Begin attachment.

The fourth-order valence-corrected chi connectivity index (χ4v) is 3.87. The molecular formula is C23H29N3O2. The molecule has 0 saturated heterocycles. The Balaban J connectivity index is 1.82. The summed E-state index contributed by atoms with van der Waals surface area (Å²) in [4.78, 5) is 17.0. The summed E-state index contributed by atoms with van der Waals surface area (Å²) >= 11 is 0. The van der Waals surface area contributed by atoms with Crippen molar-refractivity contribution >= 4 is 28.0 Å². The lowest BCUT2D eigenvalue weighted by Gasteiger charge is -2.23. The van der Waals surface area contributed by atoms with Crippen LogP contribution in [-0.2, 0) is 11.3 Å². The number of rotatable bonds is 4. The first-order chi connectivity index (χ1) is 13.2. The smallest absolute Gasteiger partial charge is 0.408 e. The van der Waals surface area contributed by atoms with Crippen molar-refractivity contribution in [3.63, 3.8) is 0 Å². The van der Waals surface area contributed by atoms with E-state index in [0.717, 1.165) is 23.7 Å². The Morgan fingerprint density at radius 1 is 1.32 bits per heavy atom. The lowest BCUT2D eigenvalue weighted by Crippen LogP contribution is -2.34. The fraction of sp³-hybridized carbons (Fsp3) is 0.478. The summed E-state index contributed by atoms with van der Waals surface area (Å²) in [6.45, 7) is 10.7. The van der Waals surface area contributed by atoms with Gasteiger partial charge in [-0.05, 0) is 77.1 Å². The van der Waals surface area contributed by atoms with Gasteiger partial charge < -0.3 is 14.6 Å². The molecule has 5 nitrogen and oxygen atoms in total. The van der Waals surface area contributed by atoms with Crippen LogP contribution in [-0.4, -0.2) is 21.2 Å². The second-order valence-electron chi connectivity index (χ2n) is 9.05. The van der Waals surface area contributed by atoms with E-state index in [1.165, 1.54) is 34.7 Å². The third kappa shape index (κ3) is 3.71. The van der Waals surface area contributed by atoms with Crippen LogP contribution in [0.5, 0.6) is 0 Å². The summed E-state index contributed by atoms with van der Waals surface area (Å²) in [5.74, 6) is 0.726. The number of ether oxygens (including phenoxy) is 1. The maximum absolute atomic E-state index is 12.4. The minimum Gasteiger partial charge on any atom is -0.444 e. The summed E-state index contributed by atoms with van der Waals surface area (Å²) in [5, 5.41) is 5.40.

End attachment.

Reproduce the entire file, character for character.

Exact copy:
The fourth-order valence-corrected chi connectivity index (χ4v) is 3.87. The molecular formula is C23H29N3O2. The molecule has 0 saturated heterocycles. The Balaban J connectivity index is 1.82. The summed E-state index contributed by atoms with van der Waals surface area (Å²) in [4.78, 5) is 17.0. The summed E-state index contributed by atoms with van der Waals surface area (Å²) >= 11 is 0. The van der Waals surface area contributed by atoms with Crippen molar-refractivity contribution >= 4 is 28.0 Å². The lowest BCUT2D eigenvalue weighted by Gasteiger charge is -2.23. The van der Waals surface area contributed by atoms with Crippen LogP contribution in [-0.2, 0) is 11.3 Å². The number of rotatable bonds is 4. The first-order chi connectivity index (χ1) is 13.2. The smallest absolute Gasteiger partial charge is 0.408 e. The van der Waals surface area contributed by atoms with Crippen molar-refractivity contribution in [3.63, 3.8) is 0 Å². The van der Waals surface area contributed by atoms with E-state index in [0.717, 1.165) is 23.7 Å². The Morgan fingerprint density at radius 1 is 1.32 bits per heavy atom. The lowest BCUT2D eigenvalue weighted by Crippen LogP contribution is -2.34. The fraction of sp³-hybridized carbons (Fsp3) is 0.478. The summed E-state index contributed by atoms with van der Waals surface area (Å²) in [6.45, 7) is 10.7. The van der Waals surface area contributed by atoms with Gasteiger partial charge in [-0.05, 0) is 77.1 Å². The van der Waals surface area contributed by atoms with Gasteiger partial charge < -0.3 is 14.6 Å². The molecule has 5 nitrogen and oxygen atoms in total. The van der Waals surface area contributed by atoms with Crippen LogP contribution in [-0.4, -0.2) is 21.2 Å². The second-order valence-electron chi connectivity index (χ2n) is 9.05. The van der Waals surface area contributed by atoms with E-state index in [1.165, 1.54) is 34.7 Å². The third kappa shape index (κ3) is 3.71. The van der Waals surface area contributed by atoms with Crippen LogP contribution in [0.5, 0.6) is 0 Å². The summed E-state index contributed by atoms with van der Waals surface area (Å²) in [5.74, 6) is 0.726. The number of ether oxygens (including phenoxy) is 1. The maximum absolute atomic E-state index is 12.4. The minimum Gasteiger partial charge on any atom is -0.444 e. The summed E-state index contributed by atoms with van der Waals surface area (Å²) in [5, 5.41) is 5.40.